I am doing an internship as a junior equity research analyst, and my job is to cover options on CNX media and to advise my clients about the risk inherited in options. Now to calculate and identify the risk in options, I need to calculate delta, Vega, Theta, Rho, and Lambda. These Greeks will give me the risk information which can be passed further to clients or can be helpful in recommendation. In FRM-I you will be learning the use and importance of Greeks.

Greeks in brief:-
Naked And Covered Position
We now know how calls and puts can be effectively used to make profits. Let’s take a look at some of the option strategies used by traders and their subsequent consequences.

  • The covered call is one amongst the most popular option trading strategies. Here, no doubt the rewards are limited, but simultaneously the risks of downside losses are also minimized. The name ‘covered’ has been derived from the fact that the option contract is already covered by the stock owned by the option writer.

  • Unlike covered call, one strategy open to the hedger is to do nothing i.e. to sell the calls on a stock without ensuring the availability of the underlying stock with you. This is referred to as a naked position.
Stop Loss strategy
The above two strategies can be combined to construct a stop loss strategy. This ‘stop - loss’ as the name depicts is a technique of limiting the quantum of losses in a trading session. However, this concept of a stop loss strategy is more theoretical and has no significance in a practical scenario. If this was possible, everyone would be able to earn from a riskless arbitrage. Therefore, neither a naked position nor a covered position provides with a satisfactory hedge.

Hence, it is of utmost importance to learn advanced sophisticated hedging techniques with options. But before that, you should be well versed with the Greeks influencing the option’s prices.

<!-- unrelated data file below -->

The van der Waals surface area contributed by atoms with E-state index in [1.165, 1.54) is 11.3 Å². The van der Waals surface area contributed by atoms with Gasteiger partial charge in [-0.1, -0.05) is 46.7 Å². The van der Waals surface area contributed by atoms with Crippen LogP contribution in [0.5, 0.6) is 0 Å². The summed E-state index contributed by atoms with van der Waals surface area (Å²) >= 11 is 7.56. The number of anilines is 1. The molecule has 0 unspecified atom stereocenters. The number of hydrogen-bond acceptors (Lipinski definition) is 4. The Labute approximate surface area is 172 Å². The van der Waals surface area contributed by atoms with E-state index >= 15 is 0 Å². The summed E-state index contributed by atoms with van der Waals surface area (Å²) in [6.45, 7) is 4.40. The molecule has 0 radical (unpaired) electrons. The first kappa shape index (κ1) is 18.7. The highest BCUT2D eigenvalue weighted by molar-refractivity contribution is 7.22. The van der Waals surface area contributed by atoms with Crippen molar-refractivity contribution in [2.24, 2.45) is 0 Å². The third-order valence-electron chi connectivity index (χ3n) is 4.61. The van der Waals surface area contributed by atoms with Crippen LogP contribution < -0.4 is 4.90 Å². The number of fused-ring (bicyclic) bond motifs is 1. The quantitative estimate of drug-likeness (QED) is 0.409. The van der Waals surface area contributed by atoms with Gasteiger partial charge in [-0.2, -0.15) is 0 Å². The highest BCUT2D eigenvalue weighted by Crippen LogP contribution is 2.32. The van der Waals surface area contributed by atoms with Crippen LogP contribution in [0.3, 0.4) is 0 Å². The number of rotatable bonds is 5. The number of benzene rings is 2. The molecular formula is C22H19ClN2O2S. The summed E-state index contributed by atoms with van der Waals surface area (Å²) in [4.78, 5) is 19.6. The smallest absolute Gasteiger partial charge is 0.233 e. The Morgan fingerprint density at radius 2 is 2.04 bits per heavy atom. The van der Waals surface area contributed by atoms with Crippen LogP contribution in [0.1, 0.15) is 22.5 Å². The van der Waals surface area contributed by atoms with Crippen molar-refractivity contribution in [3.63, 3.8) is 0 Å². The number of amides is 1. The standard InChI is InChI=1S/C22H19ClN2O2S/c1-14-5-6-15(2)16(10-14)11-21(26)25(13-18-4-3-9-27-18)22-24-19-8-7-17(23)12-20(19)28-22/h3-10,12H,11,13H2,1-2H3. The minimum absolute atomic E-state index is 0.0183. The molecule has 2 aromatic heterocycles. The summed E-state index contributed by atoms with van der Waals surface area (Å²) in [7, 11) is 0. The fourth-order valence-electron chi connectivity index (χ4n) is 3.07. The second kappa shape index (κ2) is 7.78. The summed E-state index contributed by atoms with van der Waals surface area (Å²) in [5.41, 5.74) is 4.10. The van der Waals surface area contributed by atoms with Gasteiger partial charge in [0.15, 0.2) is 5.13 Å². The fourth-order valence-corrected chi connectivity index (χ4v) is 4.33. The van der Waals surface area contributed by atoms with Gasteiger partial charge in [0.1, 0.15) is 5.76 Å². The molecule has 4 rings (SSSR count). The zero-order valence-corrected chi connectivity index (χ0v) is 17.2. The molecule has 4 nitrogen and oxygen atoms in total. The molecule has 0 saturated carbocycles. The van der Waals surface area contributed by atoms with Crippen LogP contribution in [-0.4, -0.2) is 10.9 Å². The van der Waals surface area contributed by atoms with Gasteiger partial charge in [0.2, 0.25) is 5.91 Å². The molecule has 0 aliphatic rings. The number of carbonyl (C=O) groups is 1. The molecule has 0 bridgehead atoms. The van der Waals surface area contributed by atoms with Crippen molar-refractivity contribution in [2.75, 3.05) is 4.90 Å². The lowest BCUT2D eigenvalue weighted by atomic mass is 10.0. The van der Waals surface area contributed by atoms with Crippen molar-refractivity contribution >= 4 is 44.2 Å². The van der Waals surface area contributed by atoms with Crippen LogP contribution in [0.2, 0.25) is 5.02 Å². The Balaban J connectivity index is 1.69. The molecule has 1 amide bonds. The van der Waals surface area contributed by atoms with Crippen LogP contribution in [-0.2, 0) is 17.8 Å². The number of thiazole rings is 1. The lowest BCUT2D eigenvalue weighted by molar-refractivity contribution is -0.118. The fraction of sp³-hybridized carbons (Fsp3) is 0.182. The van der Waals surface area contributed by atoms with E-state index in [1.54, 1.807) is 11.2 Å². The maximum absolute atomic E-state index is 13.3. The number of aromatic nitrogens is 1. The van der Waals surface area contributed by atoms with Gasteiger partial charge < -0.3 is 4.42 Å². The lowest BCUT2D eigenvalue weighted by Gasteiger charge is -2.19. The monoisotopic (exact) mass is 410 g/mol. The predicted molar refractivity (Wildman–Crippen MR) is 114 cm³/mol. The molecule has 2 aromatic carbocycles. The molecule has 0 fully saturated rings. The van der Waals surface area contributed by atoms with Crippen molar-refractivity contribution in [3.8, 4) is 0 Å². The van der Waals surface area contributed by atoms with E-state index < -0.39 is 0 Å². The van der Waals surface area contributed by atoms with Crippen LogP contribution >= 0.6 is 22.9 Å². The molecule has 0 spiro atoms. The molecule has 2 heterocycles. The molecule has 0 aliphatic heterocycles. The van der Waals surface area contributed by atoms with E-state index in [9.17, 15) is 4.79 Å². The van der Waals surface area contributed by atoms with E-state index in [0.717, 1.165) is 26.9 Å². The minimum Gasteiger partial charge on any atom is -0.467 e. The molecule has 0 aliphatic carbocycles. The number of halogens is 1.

Until now we had discussed option mechanics and pricing. We are now fully aware that careful and well thought use of the option strategies has a potential for huge profits. There is a simultaneous downside of options too. This is particularly true for those investors who trade options without prior understanding of the risk factors affecting their prices.

Why do we need to know about Greeks?
The above situation is analogous to flying an aeroplane without an inherent ability to read instruments. If all of a sudden the weather goes bad, an inexperienced pilot will get panicky, totally unaware of the beneficial use of the panel of instruments at his disposal.

This class on Greeks will make you comprehend the risks and potential rewards originating from trading in options/option strategies. By applying the knowledge of Greeks, you can aptly take appropriate and necessary actions to avoid/minimize losses and enhancing gains.

The Greeks, having been named so because of their representation by Greek letters describe option risk sensitivities. They denote the sensitivity of various option types derived from asset classes like commodities, currencies, bonds, equities etc.

Following are the five factors influencing the prices of options:
  • Changes in price of the underlying (DELTA)
  • Changes in the Risk free rate - Rf (RHO)
  • Changes in Volatility (VEGA)
  • Time Value Decay (THETA)
  • Change in Delta (GAMMA)

This session on Greeks will summarize the key variables affecting option prices, and their roles in determination of risks and rewards in options trading.


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